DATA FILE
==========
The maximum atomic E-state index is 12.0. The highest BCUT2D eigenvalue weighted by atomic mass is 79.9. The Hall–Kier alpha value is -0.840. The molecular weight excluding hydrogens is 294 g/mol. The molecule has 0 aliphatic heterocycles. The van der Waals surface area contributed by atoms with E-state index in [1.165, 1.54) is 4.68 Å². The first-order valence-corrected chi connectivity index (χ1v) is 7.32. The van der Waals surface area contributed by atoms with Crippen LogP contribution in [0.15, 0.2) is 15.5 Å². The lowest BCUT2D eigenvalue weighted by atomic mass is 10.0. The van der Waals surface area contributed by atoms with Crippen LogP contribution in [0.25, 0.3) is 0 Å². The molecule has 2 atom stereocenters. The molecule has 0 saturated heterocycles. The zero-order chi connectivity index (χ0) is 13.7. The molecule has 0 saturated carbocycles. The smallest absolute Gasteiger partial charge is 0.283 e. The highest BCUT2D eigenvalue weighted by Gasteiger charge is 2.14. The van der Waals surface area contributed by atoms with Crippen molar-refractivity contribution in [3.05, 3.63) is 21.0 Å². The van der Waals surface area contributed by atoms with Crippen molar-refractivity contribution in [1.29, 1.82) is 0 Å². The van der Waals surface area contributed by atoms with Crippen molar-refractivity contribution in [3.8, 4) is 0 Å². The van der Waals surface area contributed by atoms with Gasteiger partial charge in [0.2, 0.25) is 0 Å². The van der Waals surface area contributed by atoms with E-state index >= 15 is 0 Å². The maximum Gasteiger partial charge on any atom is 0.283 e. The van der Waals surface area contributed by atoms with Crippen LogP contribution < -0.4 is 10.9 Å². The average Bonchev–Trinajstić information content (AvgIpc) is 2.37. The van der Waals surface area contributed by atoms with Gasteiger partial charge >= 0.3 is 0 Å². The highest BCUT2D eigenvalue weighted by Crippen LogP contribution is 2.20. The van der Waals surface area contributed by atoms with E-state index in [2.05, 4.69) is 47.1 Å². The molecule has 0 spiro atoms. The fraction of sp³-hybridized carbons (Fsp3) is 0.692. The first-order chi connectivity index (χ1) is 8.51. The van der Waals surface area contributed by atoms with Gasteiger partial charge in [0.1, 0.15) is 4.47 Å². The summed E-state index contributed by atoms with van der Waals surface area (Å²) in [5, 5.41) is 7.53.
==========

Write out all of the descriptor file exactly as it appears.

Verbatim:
The maximum atomic E-state index is 12.0. The highest BCUT2D eigenvalue weighted by atomic mass is 79.9. The Hall–Kier alpha value is -0.840. The molecular weight excluding hydrogens is 294 g/mol. The molecule has 0 aliphatic heterocycles. The van der Waals surface area contributed by atoms with E-state index in [1.165, 1.54) is 4.68 Å². The first-order valence-corrected chi connectivity index (χ1v) is 7.32. The van der Waals surface area contributed by atoms with Crippen LogP contribution in [0.15, 0.2) is 15.5 Å². The lowest BCUT2D eigenvalue weighted by atomic mass is 10.0. The van der Waals surface area contributed by atoms with Crippen LogP contribution in [0.25, 0.3) is 0 Å². The molecule has 2 atom stereocenters. The molecule has 0 saturated heterocycles. The zero-order chi connectivity index (χ0) is 13.7. The molecule has 0 saturated carbocycles. The smallest absolute Gasteiger partial charge is 0.283 e. The highest BCUT2D eigenvalue weighted by Gasteiger charge is 2.14. The van der Waals surface area contributed by atoms with Crippen molar-refractivity contribution in [3.05, 3.63) is 21.0 Å². The van der Waals surface area contributed by atoms with Crippen molar-refractivity contribution in [1.29, 1.82) is 0 Å². The van der Waals surface area contributed by atoms with Crippen molar-refractivity contribution in [3.8, 4) is 0 Å². The van der Waals surface area contributed by atoms with Gasteiger partial charge in [0.2, 0.25) is 0 Å². The van der Waals surface area contributed by atoms with E-state index >= 15 is 0 Å². The maximum Gasteiger partial charge on any atom is 0.283 e. The van der Waals surface area contributed by atoms with Crippen LogP contribution < -0.4 is 10.9 Å². The average Bonchev–Trinajstić information content (AvgIpc) is 2.37. The van der Waals surface area contributed by atoms with Gasteiger partial charge >= 0.3 is 0 Å². The highest BCUT2D eigenvalue weighted by Crippen LogP contribution is 2.20. The van der Waals surface area contributed by atoms with E-state index in [2.05, 4.69) is 47.1 Å². The molecule has 0 spiro atoms. The fraction of sp³-hybridized carbons (Fsp3) is 0.692. The first-order chi connectivity index (χ1) is 8.51. The van der Waals surface area contributed by atoms with Gasteiger partial charge in [0.1, 0.15) is 4.47 Å². The summed E-state index contributed by atoms with van der Waals surface area (Å²) in [5, 5.41) is 7.53.